Western diet, not high BMI, may fuel irritable bowel disease

Eating a typical Western diet, which is high in sugar and fat, may cause major changes to gut immune cells that pave the way for irritable bowel disease (IBD), a chronic condition that can be painful and have a negative effect on one's life. The study involved mice, including some with genetic mutations that caused them to overeat.

The Western diet is commonly high in salt, sugar, and fat, with excessive meat consumption and too much processed foods. This diet's potential impact on health has been studied extensively and associated with things like increased risk of cancer and heart disease. The same diet may also put one at risk of developing IBD.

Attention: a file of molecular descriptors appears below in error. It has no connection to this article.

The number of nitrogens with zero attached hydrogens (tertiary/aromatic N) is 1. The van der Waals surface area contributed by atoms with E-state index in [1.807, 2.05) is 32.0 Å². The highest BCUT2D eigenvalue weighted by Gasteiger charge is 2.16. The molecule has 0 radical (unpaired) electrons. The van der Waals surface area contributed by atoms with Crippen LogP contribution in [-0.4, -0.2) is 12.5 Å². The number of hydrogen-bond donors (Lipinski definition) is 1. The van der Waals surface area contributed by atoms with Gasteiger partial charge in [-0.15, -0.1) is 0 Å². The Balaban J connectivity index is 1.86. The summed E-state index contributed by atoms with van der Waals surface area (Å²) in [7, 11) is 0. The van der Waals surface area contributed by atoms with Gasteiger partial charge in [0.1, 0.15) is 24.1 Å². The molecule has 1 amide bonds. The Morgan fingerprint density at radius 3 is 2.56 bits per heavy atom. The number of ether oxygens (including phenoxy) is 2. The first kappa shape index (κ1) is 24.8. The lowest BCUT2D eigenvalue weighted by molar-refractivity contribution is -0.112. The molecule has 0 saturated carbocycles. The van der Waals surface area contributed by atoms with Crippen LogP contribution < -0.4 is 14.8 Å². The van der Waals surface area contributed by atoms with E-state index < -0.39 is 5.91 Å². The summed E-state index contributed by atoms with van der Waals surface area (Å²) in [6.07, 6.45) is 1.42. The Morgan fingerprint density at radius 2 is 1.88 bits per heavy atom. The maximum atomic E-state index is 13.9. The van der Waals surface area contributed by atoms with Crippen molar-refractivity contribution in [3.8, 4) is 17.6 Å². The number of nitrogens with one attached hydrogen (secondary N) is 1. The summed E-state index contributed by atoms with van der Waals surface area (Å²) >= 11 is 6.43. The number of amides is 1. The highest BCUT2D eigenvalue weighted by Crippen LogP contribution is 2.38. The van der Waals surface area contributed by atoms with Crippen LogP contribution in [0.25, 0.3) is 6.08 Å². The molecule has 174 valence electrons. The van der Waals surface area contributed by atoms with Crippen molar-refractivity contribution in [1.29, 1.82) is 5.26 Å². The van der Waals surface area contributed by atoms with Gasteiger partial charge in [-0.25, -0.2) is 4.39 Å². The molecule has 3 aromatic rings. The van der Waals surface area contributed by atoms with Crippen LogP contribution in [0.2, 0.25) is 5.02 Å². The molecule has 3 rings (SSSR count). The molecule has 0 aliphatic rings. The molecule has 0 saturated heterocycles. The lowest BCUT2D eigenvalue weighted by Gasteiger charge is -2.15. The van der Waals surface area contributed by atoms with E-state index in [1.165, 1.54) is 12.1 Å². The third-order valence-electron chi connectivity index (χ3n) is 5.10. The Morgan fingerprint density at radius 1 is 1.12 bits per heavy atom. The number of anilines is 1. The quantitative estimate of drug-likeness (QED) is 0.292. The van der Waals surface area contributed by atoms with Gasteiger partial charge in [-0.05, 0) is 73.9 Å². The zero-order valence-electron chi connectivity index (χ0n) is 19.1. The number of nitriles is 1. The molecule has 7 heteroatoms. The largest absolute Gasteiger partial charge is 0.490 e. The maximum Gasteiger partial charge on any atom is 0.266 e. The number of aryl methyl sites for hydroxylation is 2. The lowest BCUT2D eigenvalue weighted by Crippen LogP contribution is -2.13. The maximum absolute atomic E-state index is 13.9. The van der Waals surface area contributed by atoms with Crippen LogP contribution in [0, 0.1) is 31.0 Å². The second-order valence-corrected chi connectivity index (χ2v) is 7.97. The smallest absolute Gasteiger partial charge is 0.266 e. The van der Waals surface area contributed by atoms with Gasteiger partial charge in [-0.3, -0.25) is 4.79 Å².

The new research comes from Washington University School of Medicine, where researchers found that both humans and mice fed a diet high in fat and sugar had abnormal gut immune cells called Paneth cells. The abnormality puts the gastrointestinal tract at increased risk of inflammation, the key element of inflammatory bowel diseases.

The study found that the higher a person's BMI, the more damaged their Paneth cells were. However, further exploration of this using mice found that BMI isn't the driving factor behind this dysfunction, but rather a diet high in fat and sugar, the overconsumption of which is the leading cause of obesity in humans.

Overeating a healthy diet didn't result in abnormal Paneth cells in high BMI mice, but it did lead to the damaged cells in mice who were overfed a diet where 40-percent of the calories came from sugar and fat. The good news is that the Paneth cells returned to normal in mice who were put back on their healthy diet after only four weeks.